Matt Coffy: Is there one maybe silver bullet technique you could say that you’ve seen work-I know that’s rough terminology-but that has got people to really think about maneuvering themselves into the right position to have like a stellar activity routine?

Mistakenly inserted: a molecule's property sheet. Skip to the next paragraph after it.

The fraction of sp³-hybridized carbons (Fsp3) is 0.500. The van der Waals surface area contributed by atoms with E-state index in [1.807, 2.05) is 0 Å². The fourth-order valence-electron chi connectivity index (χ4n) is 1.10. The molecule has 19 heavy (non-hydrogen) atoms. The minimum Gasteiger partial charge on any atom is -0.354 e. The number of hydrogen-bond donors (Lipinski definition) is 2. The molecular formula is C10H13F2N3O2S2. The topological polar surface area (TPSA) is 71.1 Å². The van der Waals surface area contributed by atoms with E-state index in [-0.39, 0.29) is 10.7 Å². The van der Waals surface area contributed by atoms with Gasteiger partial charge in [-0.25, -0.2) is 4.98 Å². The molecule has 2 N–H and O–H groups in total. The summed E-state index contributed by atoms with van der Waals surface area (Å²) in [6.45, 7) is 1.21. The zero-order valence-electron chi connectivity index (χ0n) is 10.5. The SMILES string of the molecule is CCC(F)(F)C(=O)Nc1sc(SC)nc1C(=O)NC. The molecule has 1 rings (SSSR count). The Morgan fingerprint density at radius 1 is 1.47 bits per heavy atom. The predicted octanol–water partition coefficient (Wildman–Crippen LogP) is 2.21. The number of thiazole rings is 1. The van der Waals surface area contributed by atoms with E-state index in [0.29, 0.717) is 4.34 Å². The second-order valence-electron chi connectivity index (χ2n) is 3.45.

Andy Paul: There is no silver bullet because everybody is so individual. Everybody out there selling has different strengths. Some people get extroverts, some introverts and so on. But if I were to say there’s one thing that as a category that people could do more, it’s ask great questions and listen, actually listen, to the answers and then ask great follow-up questions. Part of the problem we see as our customers we talk about are really busy and distracted but sales people increasingly are too especially all the mobile technology and so on is it’s difficult for our reps to get in front of a prospect and stay really laser-focused on what they’re saying as opposed to thinking about what they need to say next. That’s a recipe for disaster because then you get this scripted mess that happens. If there’s one thing you learn is learn every one of your sales people to what I call killer questions and teach them to ask a really great follow-up question. One of the great easy follow-up questions comes in two forms but sort of the same thing is if you’re really listening and you’re really mindful and you’re there for the prospect and you’ve asked this great question and they’re giving you a deliberate, thoughtful answer is a good follow-up question to say, “Well, hmm that’s really interesting. Tell me more” instead of just jumping into “Whoa, thanks for the answer. Let me tell you what we do about that.” Teach them to say, “Tell me more.” You get that customer going that one level deeper that none of your competitors are doing. That opens up so many opportunities for you that you sort of had the opportunity to shut out your competitors from getting into that prospect because they’ve engaged with you at a level that they’re not with the other people and they get it. They say, “These guys get my problem. These other guys don’t.”